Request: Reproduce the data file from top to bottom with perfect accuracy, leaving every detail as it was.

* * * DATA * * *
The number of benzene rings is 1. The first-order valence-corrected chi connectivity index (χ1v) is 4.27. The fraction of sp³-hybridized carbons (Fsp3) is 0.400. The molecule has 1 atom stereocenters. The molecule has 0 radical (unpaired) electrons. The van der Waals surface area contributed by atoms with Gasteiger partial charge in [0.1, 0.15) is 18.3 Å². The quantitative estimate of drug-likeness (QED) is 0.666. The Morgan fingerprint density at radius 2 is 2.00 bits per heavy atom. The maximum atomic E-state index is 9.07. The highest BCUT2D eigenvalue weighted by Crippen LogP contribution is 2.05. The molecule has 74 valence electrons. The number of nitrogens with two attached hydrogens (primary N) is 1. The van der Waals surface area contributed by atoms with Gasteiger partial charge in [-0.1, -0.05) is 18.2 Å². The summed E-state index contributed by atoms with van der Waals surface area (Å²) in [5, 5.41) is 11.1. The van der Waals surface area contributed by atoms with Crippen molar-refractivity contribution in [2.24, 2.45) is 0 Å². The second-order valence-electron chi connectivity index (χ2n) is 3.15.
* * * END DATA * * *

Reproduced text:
The number of benzene rings is 1. The first-order valence-corrected chi connectivity index (χ1v) is 4.27. The fraction of sp³-hybridized carbons (Fsp3) is 0.400. The molecule has 1 atom stereocenters. The molecule has 0 radical (unpaired) electrons. The van der Waals surface area contributed by atoms with Gasteiger partial charge in [0.1, 0.15) is 18.3 Å². The quantitative estimate of drug-likeness (QED) is 0.666. The Morgan fingerprint density at radius 2 is 2.00 bits per heavy atom. The maximum atomic E-state index is 9.07. The highest BCUT2D eigenvalue weighted by Crippen LogP contribution is 2.05. The molecule has 74 valence electrons. The number of nitrogens with two attached hydrogens (primary N) is 1. The van der Waals surface area contributed by atoms with Gasteiger partial charge in [-0.1, -0.05) is 18.2 Å². The summed E-state index contributed by atoms with van der Waals surface area (Å²) in [5, 5.41) is 11.1. The van der Waals surface area contributed by atoms with Crippen molar-refractivity contribution in [2.24, 2.45) is 0 Å². The second-order valence-electron chi connectivity index (χ2n) is 3.15.